The anxiety epidemic sweeping the UK

The anxiety epidemic sweeping the UK

Anxiety is a growing epidemic affecting one in every 25 people in the UK. Around 8.2 million people now suffer with the condition, making it the most common form of mental illness amongst Brits.

The stress of modern life is making it harder than ever for those who are prone to the condition to cope. Although many people dismiss anxiety as something trivial or something ‘we’ll get over’, if left untreated anxiety can lead to a range of other disorders including depression, and can even lead to suicide attempts. It can also have a disastrous effect on the immune system, leaving us more vulnerable to physical illness.

Who’s at risk?

A study carried out by Cambridge University has found that women, the under-35s and those with chronic illnesses are most at risk of suffering from anxiety.

Women show as twice as likely to suffer compared to men. It’s thought that this is likely to come down to a combination of factors including:

  • Women typically have less disposable income than men yet they still have the same financial pressures
  • Trying to combine careers with motherhood
  • Pregnant women are particularly prone to suffering with anxiety because of changes in hormone levels and the prospect of parenthood can be daunting. Pregnant women are most likely to develop OCD before or immediately after the birth of their baby
  • Women are more likely to be diagnosed with anxiety because they tend to be more open about mental health problems compared to men

The stress and pain of living with a chronic illness is physically and mentally difficult so it’s easy to understand why this can raise the risk of anxiety. Studies have found that 32% of people with MS suffer from anxiety, as do 23% of cancer patients.

The under-35s have been found to be the group most at risk of anxiety. With pressures such as finding a job, climbing the housing ladder, getting married, having children and living the ‘perfect’ life, young peoples’ lives are under the microscope more and more, and they are finding it difficult to cope.

With an annual increase in demand of about 10% for counselling services, there has been particular concern about the rising number of students who are struggling to cope with university life.

Whether they’re heading back to campus to complete their degree or just beginning their studies, today’s students are faced with a growing list of anxieties including:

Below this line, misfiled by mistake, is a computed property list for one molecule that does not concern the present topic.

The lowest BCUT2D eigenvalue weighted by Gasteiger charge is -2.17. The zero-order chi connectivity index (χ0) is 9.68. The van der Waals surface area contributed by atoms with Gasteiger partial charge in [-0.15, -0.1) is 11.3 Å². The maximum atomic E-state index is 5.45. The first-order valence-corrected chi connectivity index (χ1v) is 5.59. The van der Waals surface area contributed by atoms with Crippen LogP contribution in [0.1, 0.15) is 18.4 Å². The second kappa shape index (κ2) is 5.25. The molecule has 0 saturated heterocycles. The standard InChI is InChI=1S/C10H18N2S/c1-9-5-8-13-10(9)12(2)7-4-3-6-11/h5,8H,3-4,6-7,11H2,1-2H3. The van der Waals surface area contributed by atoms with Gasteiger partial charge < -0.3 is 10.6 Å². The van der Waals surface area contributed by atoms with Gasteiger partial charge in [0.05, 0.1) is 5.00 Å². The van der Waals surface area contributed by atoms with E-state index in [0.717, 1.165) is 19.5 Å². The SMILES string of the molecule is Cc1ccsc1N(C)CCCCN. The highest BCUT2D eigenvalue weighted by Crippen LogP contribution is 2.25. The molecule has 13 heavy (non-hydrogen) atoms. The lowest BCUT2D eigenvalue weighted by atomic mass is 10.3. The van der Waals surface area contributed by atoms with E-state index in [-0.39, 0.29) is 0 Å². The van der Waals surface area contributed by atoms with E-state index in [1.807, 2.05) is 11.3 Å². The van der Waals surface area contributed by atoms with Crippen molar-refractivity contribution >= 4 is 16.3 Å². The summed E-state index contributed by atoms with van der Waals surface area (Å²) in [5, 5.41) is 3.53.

• University fees are at an all-time high resulting in large amounts of debt
  • Because of the cost of going to university, students feel more pressure to perform academically and achieve top marks in exams and coursework
  • Fear of not living up to expectations
  • Uncertainties about job prospects once they leave university
  • Living away from home for the first time and being away from friends and family can be daunting and overwhelming
  • Social media has fuelled a culture of constant comparison and a sense of inadequacy
  • It’s common for parents to split up when their child goes to university. This alone is enough to cause feelings of anxiety and often the family home is sold, leaving young people feeling vulnerable and unsupported

A report from the Higher Education Funding Council for England also warned that students need help with more serious problems. As well as traditional issues such as homesickness, an increasing number of students are suffering from severe anxiety, depression or low mood. Additionally, increasing numbers of students are at high risk of harming themselves.

What can you do if you suffer from anxiety?

There is plenty of help available if you do suffer from anxiety.

Talking to a doctor is often the first step for many people. Your GP will be able to advise you how you can improve your lifestyle to alleviate your symptoms. In serious cases, they may even prescribe anti-anxiety drugs.

Simple steps you can take yourself include reducing your caffeine intake, consuming less sugar, quitting smoking, exercising more, and drinking less alcohol. Spending time with loved ones, taking up a hobby and reading self-help books are also great ways of reducing any feelings of anxiety.

If you think that you or someone you know could be suffering with anxiety, please feel free to contact Life Works in the strictest of confidence and we will be able to discuss the different treatment options with you including cognitive behavioural therapy, group counselling and individual sessions.

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